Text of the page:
Navigating the intricacies of the discovery process in California can be a complex endeavor, both for employers and employees. With Governor Newsom's recent signing of SB 235, significant changes are attempting to streamline the discovery procedures in the state. This bill revises a section of the California Code of Civil Procedure (2016.090), bringing it more in line with the Federal Rules of Civil Procedure.
Previously, California's discovery procedure allowed the court, with the parties' agreement in most civil actions, to order initial disclosures within 45 days of the court's order. These disclosures encompassed information about individuals with relevant knowledge, documents supporting claims and defenses, and details about agreements that might lead to liability. Parties were obligated to verify these disclosures under penalty of perjury.
The introduction of SB 235 ushers in a series of adjustments to these established requirements. Instead of the previous 45-day period, parties in civil actions now have 60 days to provide initial disclosures. These disclosures must encompass not only what the prior law demanded but also information about individuals or records relevant to the subject matter of the case, as well as details about insurance policies that could potentially cover a judgment.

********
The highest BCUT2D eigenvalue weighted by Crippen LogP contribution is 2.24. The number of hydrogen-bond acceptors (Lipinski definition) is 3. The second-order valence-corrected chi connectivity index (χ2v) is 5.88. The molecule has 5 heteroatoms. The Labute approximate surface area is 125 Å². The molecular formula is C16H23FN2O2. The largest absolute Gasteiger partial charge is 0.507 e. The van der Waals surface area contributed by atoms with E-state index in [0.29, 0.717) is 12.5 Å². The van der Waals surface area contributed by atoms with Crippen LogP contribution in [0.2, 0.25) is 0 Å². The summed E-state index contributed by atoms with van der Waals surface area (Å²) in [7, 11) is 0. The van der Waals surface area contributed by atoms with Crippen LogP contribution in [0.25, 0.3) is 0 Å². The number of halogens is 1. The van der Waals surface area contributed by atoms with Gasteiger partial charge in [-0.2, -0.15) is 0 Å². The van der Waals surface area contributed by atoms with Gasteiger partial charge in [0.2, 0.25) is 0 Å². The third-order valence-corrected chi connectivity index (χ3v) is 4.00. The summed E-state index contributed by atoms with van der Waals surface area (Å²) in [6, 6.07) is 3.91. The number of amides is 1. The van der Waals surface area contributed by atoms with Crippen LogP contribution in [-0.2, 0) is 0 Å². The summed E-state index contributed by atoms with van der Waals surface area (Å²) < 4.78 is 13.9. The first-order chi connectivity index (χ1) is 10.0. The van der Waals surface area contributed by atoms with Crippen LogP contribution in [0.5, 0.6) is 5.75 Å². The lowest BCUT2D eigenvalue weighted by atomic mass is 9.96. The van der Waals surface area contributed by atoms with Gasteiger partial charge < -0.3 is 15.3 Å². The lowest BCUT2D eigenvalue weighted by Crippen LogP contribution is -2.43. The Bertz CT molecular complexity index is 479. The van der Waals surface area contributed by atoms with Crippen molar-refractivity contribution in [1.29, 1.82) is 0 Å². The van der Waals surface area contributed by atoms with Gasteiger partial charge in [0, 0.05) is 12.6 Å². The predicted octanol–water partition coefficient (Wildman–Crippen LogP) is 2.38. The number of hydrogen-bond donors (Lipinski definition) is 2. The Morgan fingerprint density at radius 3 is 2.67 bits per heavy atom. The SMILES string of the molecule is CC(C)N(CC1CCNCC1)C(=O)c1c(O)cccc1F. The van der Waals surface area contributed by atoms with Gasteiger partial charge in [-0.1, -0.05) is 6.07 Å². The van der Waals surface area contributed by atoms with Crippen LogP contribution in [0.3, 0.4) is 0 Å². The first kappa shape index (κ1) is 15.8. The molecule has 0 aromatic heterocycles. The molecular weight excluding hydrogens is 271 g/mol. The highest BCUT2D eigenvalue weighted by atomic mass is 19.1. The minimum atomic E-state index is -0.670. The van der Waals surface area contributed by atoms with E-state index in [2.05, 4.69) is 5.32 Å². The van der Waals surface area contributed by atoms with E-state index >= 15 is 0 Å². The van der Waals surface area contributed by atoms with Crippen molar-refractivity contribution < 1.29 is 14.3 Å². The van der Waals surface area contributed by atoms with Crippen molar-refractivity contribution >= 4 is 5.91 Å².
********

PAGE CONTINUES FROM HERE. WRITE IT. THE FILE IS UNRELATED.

In essence, SB 235 now necessitates parties to disclose witnesses and documents tied to the case's relevance, even if such disclosures may be damaging to a party's position. Verification of initial disclosures under SB 235 will be conducted through written declarations or signatures by the party, their authorized representative, or their legal counsel.
Notably, SB 235's provisions exclude cases falling under the Family Code, Probate Code, actions in which a party has been granted preference, legal proceedings involving individuals without legal representation, matters filed in the small claims division of a court, and unlawful detainer cases.
Furthermore, SB 235 brings a substantial increase in the mandatory discovery abuse sanction, elevating it from $250 to $1,000. This sanction comes into play when a party fails to respond in good faith to a document request, produces requested documents with undue delay, or doesn't engage in a reasonable and good faith attempt to resolve disputes related to the request.
It's important to note that these changes take effect in civil actions filed on or after January 1, 2024, and will remain in effect until January 1, 2027. After this date, the legislature will re-evaluate the effectiveness of SB 235.
SB 235 is aimed at simplifying the disclosure process, making it broader and more efficient for all parties involved. Employers and employees should be mindful of the new timelines, expanded disclosure rules, and heightened penalties to ensure compliance with the law, safeguard their interests, and maintain a just legal process.